When Covid struck and millions were suddenly forced to work from home, many speculated that the bright side might be a mass exodus to the suburbs and countryside, helping to tame high home prices in cities. They couldn’t be more wrong.
Driven by ultra-low interest rates, an abundance of savings and a yearning for larger spaces, home prices have rose in most major economies, outpacing income growth. An interest rate hike this year has dampened the rise somewhat, but it is feared that by 2025 some 1.6 billion people will lack adequate housing.
National and local governments in Europe and the United States have introduced rental regulations in major urban centers including Berlin, Paris and Dublin, with varying degrees of success. But the actions are often divisive, Pitting tenants against landlords and investors Even in Sweden Prime Minister dismissed.
Given what’s at stake, economists have scrutinized rent stabilization measures and their impact control. Studies show that these measures prevent landlords and investors from entering the market, reducing the supply of housing and paradoxically increasing prices and rents. So experts tend to recommend supply-side policies, such as building high-rise apartments to increase the availability of affordable housing.
Focus on luxury instead of housing
However, these studies tend to focus on how rent policies distort the market. Moreover, the prevailing solution of oversupply of housing benefits the rich as well as everyone else The poor will benefit most from targeted measures, especially in cities with high levels of inequality.
What if, rather than their impact on the housing market, rental policy measures were evaluated for their impact on a more fundamental measure: welfare? For this reason, my co-authors and I created a model to simulate and evaluate housing affordability policies for any given location, ranging from rent stabilization (RS) – the maximum annual rent rise – to housing vouchers.
Using real-world data from the New York metropolitan area, we have found That policies improve average well-being, as measured in terms of annual consumption of goods and housing, largely by ensuring low-income residents a roof over their heads. The net welfare gains from affordable housing measures are large enough to outweigh the misallocation of labor and housing markets observed in previous research.
Our model is new for calculating income risk and reward. In other words, if people have precarious incomes or are at chronic risk of losing their jobs – which is unfortunately common in large cities – then affordable housing policies that help them keep their homes are valuable. This is special considering that most people are risk averse, i.e. they hate having to change their housing consumption such as moving to a smaller apartment.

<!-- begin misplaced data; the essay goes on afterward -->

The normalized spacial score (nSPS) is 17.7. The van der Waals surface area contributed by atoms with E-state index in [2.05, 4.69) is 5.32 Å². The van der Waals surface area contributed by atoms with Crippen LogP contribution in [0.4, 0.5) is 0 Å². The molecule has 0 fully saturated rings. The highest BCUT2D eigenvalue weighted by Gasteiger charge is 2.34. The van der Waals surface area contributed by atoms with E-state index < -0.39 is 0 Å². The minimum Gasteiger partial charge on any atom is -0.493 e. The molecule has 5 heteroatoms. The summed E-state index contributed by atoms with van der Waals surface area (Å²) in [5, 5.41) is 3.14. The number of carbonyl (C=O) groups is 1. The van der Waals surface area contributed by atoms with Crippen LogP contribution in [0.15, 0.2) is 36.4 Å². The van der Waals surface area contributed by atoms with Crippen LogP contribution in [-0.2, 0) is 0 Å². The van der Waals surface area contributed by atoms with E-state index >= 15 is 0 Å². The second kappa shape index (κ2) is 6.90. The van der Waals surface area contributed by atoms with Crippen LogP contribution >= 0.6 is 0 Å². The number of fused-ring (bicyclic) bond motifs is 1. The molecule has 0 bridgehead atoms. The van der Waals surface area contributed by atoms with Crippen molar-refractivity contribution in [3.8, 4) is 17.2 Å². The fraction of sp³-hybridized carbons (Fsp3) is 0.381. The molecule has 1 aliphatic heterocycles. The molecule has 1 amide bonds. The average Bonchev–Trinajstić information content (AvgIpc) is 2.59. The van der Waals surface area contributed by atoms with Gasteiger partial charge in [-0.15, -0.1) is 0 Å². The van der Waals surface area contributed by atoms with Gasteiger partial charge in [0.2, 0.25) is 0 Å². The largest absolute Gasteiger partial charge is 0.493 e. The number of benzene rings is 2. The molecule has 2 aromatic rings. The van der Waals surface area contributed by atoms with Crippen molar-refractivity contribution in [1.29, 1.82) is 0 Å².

The stability of rent and the city
Cities attract people from all walks of life through opportunities for work and education as well as a range of cultural and lifestyle amenities. To understand the effects of affordable housing policies on different urban residents, my co-authors and I built our model to capture key features of the housing market: housing prices, rents, construction, labor supply and production, income, wealth inequality, and household location decisions. With the correct input, the model can be used to study any city.
We calibrated our model to the New York metropolitan area and conducted five experiments. In the first, we increased the number of RS houses, that is, dwellings whose rents in general cannot be more than a few percentage points each year. In real life, RS covers as much a third of the apartments In New York, with another third dealing with market prices and the remaining third being occupied by landlords. Our model shows that if RS housing increases by 50 percent (in square feet), it will increase the access of low-income families to stable housing. In contrast, the average well-being of New Yorkers will increase by 0.91%.